On 5/15 at 0720, a nursing note states in part, " Patient mother requesting locked door. Dr. __ aware and door locked. Patient continues to scream and pace. "


In summary, patient #2 ' s parents brought him to the ED to gain evaluation and help for patient #2 ' s increasingly aggressive and assaultive behaviors. During a protracted ED stay in which patient #2 required multiple seclusion events, clinical staff allowed his parents to continue physically managing his behavior, even unto locking patient #2 ' s parents alternately, and sometimes, at their request, into seclusion with him.
VIOLATION: PATIENT RIGHTS: RESTRAINT OR SECLUSION Tag No: A0168
**NOTE- TERMS IN BRACKETS HAVE BEEN EDITED TO PROTECT CONFIDENTIALITY**

Based on a review of 10 patient records, patient #1 was found to have no orders for seclusion or restraint during his emergency department stay.


Patient #1 is a [AGE]-year-old male who presented to the hospital emergency department for increasing aggression towards self, and other. Patient #1 has a history of developmental disability with poor verbal skills.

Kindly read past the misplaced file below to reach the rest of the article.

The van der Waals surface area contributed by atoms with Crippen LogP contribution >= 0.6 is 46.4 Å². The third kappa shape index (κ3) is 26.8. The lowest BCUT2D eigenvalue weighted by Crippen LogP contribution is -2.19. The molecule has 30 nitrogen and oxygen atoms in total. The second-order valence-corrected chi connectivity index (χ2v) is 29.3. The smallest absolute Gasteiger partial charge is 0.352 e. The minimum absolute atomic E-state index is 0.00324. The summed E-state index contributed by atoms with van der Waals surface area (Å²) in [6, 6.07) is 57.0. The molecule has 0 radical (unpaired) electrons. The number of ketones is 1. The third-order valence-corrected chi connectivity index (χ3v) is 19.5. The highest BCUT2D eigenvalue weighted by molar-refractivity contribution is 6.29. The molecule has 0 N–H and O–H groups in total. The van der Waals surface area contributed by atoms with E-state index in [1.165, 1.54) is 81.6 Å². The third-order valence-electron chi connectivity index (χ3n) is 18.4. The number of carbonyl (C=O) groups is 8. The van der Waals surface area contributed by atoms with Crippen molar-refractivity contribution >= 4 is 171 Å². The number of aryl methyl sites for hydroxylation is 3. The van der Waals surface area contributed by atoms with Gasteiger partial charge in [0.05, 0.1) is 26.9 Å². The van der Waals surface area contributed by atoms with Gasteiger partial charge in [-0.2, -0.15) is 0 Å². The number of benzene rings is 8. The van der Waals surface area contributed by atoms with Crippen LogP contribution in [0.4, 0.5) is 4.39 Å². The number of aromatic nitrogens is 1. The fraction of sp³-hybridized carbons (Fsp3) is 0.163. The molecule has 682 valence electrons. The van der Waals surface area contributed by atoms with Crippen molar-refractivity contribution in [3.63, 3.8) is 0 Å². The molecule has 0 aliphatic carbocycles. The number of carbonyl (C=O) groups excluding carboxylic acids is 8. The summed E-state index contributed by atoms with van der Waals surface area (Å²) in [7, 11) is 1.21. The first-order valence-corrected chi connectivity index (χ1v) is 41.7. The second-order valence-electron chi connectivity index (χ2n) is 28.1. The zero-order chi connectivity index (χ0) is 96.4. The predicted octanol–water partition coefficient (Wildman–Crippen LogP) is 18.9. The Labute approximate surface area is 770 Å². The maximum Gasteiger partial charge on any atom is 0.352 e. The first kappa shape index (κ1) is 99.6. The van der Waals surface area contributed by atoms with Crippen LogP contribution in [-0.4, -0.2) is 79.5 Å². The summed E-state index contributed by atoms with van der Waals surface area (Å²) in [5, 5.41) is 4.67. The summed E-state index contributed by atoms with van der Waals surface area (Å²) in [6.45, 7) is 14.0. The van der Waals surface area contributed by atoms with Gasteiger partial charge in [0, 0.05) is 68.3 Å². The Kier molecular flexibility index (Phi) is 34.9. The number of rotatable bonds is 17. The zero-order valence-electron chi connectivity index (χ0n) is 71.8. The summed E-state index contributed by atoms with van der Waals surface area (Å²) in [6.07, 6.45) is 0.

Patient #1 was placed in seclusion on 5/14/13 at 1945. On 5/15 from 0400, patient #1 was restrained in a roll belt, and from 1200 patient #1 was placed again in seclusion. No orders are noted in the record for any of these events.
VIOLATION: PATIENT RIGHTS: RESTRAINT OR SECLUSION Tag No: A0169
Based on a review of 6 open, 4 closed records, and hospital seclusion policy, it is determined that for patient #2, staff used a trial release, then restarted seclusion without a new physicians order to do so.


Patient #2 is an 18-year-old, nonverbal developmentally disabled male who presented via his parents to the emergency department due to increasing mood swings with aggressive outbursts. Patient #2 was placed in seclusion on 5/13 at 0450, on 5/14 at 1135, and on 5/15 at 0720. No face to face assessments are noted in the record for each of the seclusion events.


On 5/13, patient #2 was in seclusion, though flow documentation reveals #20 which indicates a trial release. Nursing documentation at 0439 states in part, " Patient yelling and combative with staff and parents. Locked door release terminated, " and at 0449, " Door locked at mothers request. " No order appears in the record for this seclusion until a renewal of 0719.